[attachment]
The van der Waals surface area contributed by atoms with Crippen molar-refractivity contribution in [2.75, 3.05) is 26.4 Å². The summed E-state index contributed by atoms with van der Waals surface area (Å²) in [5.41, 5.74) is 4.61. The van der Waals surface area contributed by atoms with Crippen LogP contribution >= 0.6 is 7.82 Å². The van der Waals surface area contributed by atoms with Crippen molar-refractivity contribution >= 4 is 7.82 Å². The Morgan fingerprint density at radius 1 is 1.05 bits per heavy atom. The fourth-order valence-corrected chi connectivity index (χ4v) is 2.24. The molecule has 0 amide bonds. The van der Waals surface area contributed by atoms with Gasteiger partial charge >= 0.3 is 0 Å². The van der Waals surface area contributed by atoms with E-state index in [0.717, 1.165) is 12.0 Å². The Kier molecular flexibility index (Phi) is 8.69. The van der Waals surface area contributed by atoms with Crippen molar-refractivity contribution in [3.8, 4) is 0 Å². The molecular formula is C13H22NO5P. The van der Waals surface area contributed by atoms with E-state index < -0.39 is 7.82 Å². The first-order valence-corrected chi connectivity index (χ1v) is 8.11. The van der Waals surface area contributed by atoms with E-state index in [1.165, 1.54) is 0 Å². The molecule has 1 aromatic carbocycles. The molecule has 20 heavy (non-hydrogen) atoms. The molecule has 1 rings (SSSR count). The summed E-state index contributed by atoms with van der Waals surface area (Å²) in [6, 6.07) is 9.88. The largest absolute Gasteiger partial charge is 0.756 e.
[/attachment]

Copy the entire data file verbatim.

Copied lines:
The van der Waals surface area contributed by atoms with Crippen molar-refractivity contribution in [2.75, 3.05) is 26.4 Å². The summed E-state index contributed by atoms with van der Waals surface area (Å²) in [5.41, 5.74) is 4.61. The van der Waals surface area contributed by atoms with Crippen LogP contribution >= 0.6 is 7.82 Å². The van der Waals surface area contributed by atoms with Crippen molar-refractivity contribution >= 4 is 7.82 Å². The Morgan fingerprint density at radius 1 is 1.05 bits per heavy atom. The fourth-order valence-corrected chi connectivity index (χ4v) is 2.24. The molecule has 0 amide bonds. The van der Waals surface area contributed by atoms with Gasteiger partial charge >= 0.3 is 0 Å². The van der Waals surface area contributed by atoms with E-state index in [0.717, 1.165) is 12.0 Å². The Kier molecular flexibility index (Phi) is 8.69. The van der Waals surface area contributed by atoms with Crippen molar-refractivity contribution in [3.8, 4) is 0 Å². The molecular formula is C13H22NO5P. The van der Waals surface area contributed by atoms with E-state index < -0.39 is 7.82 Å². The first-order valence-corrected chi connectivity index (χ1v) is 8.11. The van der Waals surface area contributed by atoms with E-state index in [1.165, 1.54) is 0 Å². The molecule has 1 aromatic carbocycles. The molecule has 20 heavy (non-hydrogen) atoms. The molecule has 1 rings (SSSR count). The summed E-state index contributed by atoms with van der Waals surface area (Å²) in [6, 6.07) is 9.88. The largest absolute Gasteiger partial charge is 0.756 e.